Articles

Kicking Clever Posted almost 3 years ago

Default

The All Blacks usually learn quicker than the others. They learned from the 71 Lions, they learned from their own World Cup mistakes, they learned from the innovations of Sir Clive Woodward and now they are learning from rugby league. No, I am not talking about defensive patterns and round the back runners and all the other jiggery pokery that union has adopted from league, I am talking about something as simple as the kick.

Watching the rugby league World Cup final at the weekend was an education in how to kick the oval ball. Australia’s opening try was a masterclass in execution and deception. The Kiwis knew a kick was likely to be coming on the final tackle but in the end they were unable to defend it.

Watch in depth kicking masterclasses with Leigh Halfpenny & Dan Carter

Australia knew that man for man they had a height advantage over New Zealand, so their aim was to produce a mismatch somewhere on the field. New Zealand concentrated on the fringes where the kick is habitually aimed, but full back Billy Slater was lined up on Kieran Foran further infield. Jonathan Thurston’s kick was perfectly weighted to allow Slater to get there and jump, but was not so high that any Kiwis could scramble across and help out.

The Kangaroos broke New Zealand with the brilliance of the kicking game. Just before that try they had regained possession through Cameron Smith’s perfectly judged left foot kick back across the grain. Just after the Slater try Cooper Cronk’s high kick was won in the air and Jarryd Hayne regathered and hooked the ball back infield with his right foot for what everyone in the stadium, bar the video ref, thought was a legitimate try.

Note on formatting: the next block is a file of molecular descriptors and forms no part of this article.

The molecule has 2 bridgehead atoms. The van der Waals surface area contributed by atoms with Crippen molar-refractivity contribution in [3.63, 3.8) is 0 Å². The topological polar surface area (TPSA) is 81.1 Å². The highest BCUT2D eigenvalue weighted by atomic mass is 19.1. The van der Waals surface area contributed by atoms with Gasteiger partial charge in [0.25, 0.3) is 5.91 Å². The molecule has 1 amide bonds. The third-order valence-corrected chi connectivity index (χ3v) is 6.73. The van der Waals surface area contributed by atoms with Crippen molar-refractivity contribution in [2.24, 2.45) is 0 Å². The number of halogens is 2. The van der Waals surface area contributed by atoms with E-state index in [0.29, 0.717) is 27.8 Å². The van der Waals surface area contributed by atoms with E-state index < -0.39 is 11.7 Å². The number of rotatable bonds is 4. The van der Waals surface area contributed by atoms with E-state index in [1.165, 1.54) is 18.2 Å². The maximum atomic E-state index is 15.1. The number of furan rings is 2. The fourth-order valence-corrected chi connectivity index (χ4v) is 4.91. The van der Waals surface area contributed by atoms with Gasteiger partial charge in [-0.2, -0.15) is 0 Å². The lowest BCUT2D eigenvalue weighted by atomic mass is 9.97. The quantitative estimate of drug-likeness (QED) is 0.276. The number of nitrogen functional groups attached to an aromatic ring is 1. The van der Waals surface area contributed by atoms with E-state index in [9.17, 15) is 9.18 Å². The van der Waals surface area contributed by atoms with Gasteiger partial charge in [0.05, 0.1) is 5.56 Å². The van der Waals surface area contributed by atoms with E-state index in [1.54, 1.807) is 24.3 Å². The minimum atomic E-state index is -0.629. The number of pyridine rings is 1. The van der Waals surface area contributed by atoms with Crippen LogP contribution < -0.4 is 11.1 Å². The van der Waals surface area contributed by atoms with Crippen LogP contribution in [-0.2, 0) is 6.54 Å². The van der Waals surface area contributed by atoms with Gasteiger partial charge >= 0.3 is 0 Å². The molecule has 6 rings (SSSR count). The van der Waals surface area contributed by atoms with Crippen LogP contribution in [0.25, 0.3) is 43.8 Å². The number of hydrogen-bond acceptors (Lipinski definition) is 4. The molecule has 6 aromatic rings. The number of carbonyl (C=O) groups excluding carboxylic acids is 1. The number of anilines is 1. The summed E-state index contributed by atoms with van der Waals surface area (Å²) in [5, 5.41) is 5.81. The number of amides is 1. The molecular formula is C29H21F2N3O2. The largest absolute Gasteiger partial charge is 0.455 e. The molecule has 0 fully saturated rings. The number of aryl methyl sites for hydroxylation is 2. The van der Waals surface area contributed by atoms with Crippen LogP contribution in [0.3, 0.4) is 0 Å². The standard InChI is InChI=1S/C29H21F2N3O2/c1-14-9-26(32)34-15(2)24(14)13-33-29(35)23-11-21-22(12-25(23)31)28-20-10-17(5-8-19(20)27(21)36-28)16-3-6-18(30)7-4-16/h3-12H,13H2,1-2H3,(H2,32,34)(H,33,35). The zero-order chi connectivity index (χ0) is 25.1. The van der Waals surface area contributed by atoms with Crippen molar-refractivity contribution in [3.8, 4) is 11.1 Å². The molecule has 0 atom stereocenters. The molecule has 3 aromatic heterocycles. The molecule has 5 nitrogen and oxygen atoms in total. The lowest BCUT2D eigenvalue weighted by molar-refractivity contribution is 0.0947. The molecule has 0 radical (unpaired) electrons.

It seems almost everyone in the Australia side can kick. A week before the commentator had amusingly observed of England’s James Graham, “He has every kick in the book – none of them are any good, but he has every kick in the book”. But these Aussies really do seem to have every kick in the book.

Australia’s second try came when wing Darius Boyd nudged a little grubber infield to wrong foot the covering triangle of New Zealand defenders. Scruffy-looking or not, Boyd put it in the one place to induce panic, and he did it off the outside of his right foot. It was not fluky.

In the second half Morris on the other wing chipped ahead, but just enough infield, to set up the fourth try. Hayne again showed his footballing skills by volleying the ball ahead with a certain touch, rather than a wild hack.

The Rugby Site provides coach & player development tools for all levels of the game – subscribe today

These skills are not accidental. They take hours and hours, days and days, weeks and weeks of practice. Over the past five years the All Blacks have developed their kicking game like no other side in the world. Look at how much Ma’a Nonu has improved in this regard.

It helped them back into the match against Ireland. Aaron Cruden identified the space in behind Ireland’s defence, Julian Savea was aware of the angle he needed to run, and the pair combined for the try.

Ireland will be embarrassed that there was an uncovered 20 metre square of turf. Rob Kearney, especially, who was still puffing, and Conor Murray will be embarrassed that they were supposed to be sweeping and yet were 5 metres apart, when the full back should have been much wider.